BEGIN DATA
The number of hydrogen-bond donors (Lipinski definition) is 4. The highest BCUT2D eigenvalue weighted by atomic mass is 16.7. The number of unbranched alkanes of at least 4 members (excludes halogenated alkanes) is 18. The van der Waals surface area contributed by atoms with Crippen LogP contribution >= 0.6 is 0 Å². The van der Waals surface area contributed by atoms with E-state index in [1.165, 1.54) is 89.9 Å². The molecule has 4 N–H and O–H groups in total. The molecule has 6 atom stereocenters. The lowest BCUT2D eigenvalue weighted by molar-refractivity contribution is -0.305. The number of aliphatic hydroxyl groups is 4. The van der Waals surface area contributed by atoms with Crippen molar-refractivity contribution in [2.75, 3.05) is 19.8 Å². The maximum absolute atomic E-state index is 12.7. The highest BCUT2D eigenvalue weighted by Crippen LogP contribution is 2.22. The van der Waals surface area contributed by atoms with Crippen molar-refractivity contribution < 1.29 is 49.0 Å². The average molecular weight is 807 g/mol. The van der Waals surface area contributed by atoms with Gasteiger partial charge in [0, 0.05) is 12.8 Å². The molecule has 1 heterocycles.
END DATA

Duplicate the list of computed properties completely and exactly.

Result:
The number of hydrogen-bond donors (Lipinski definition) is 4. The highest BCUT2D eigenvalue weighted by atomic mass is 16.7. The number of unbranched alkanes of at least 4 members (excludes halogenated alkanes) is 18. The van der Waals surface area contributed by atoms with Crippen LogP contribution >= 0.6 is 0 Å². The van der Waals surface area contributed by atoms with E-state index in [1.165, 1.54) is 89.9 Å². The molecule has 4 N–H and O–H groups in total. The molecule has 6 atom stereocenters. The lowest BCUT2D eigenvalue weighted by molar-refractivity contribution is -0.305. The number of aliphatic hydroxyl groups is 4. The van der Waals surface area contributed by atoms with Crippen molar-refractivity contribution in [2.75, 3.05) is 19.8 Å². The maximum absolute atomic E-state index is 12.7. The highest BCUT2D eigenvalue weighted by Crippen LogP contribution is 2.22. The van der Waals surface area contributed by atoms with Crippen molar-refractivity contribution < 1.29 is 49.0 Å². The average molecular weight is 807 g/mol. The van der Waals surface area contributed by atoms with Gasteiger partial charge in [0, 0.05) is 12.8 Å². The molecule has 1 heterocycles.